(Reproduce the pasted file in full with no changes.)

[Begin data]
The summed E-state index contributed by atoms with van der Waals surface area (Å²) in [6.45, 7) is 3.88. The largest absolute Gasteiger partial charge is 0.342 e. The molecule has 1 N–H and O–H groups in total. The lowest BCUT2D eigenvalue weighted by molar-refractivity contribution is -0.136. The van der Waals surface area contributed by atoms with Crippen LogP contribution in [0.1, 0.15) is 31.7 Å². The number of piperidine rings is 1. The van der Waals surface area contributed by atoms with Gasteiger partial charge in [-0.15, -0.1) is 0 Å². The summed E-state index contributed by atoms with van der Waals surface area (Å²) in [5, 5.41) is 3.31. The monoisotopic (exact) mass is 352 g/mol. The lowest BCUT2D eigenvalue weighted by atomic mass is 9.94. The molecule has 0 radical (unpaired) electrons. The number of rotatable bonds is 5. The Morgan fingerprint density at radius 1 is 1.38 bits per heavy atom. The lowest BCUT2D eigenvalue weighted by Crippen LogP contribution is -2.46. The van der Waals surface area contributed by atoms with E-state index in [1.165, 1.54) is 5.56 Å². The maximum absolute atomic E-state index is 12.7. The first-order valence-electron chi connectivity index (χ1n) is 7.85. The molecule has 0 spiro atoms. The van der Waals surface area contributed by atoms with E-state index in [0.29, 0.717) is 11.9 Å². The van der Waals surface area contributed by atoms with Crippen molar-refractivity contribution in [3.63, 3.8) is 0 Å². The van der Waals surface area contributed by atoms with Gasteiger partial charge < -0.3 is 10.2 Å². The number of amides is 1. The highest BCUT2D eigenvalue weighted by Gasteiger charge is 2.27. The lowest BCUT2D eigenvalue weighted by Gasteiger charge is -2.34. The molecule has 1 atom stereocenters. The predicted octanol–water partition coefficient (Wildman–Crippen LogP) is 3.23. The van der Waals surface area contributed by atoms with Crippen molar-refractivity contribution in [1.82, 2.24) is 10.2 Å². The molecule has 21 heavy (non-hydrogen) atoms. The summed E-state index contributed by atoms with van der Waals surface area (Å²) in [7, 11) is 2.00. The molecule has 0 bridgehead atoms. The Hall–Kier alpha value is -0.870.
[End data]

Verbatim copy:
The summed E-state index contributed by atoms with van der Waals surface area (Å²) in [6.45, 7) is 3.88. The largest absolute Gasteiger partial charge is 0.342 e. The molecule has 1 N–H and O–H groups in total. The lowest BCUT2D eigenvalue weighted by molar-refractivity contribution is -0.136. The van der Waals surface area contributed by atoms with Crippen LogP contribution in [0.1, 0.15) is 31.7 Å². The number of piperidine rings is 1. The van der Waals surface area contributed by atoms with Gasteiger partial charge in [-0.15, -0.1) is 0 Å². The summed E-state index contributed by atoms with van der Waals surface area (Å²) in [5, 5.41) is 3.31. The monoisotopic (exact) mass is 352 g/mol. The lowest BCUT2D eigenvalue weighted by atomic mass is 9.94. The molecule has 0 radical (unpaired) electrons. The number of rotatable bonds is 5. The Morgan fingerprint density at radius 1 is 1.38 bits per heavy atom. The lowest BCUT2D eigenvalue weighted by Crippen LogP contribution is -2.46. The van der Waals surface area contributed by atoms with E-state index in [1.165, 1.54) is 5.56 Å². The maximum absolute atomic E-state index is 12.7. The first-order valence-electron chi connectivity index (χ1n) is 7.85. The molecule has 0 spiro atoms. The van der Waals surface area contributed by atoms with E-state index in [0.29, 0.717) is 11.9 Å². The van der Waals surface area contributed by atoms with Crippen molar-refractivity contribution in [3.63, 3.8) is 0 Å². The van der Waals surface area contributed by atoms with Gasteiger partial charge < -0.3 is 10.2 Å². The number of amides is 1. The highest BCUT2D eigenvalue weighted by Gasteiger charge is 2.27. The lowest BCUT2D eigenvalue weighted by Gasteiger charge is -2.34. The molecule has 1 atom stereocenters. The predicted octanol–water partition coefficient (Wildman–Crippen LogP) is 3.23. The van der Waals surface area contributed by atoms with Crippen molar-refractivity contribution in [1.82, 2.24) is 10.2 Å². The molecule has 21 heavy (non-hydrogen) atoms. The summed E-state index contributed by atoms with van der Waals surface area (Å²) in [7, 11) is 2.00. The molecule has 0 bridgehead atoms. The Hall–Kier alpha value is -0.870.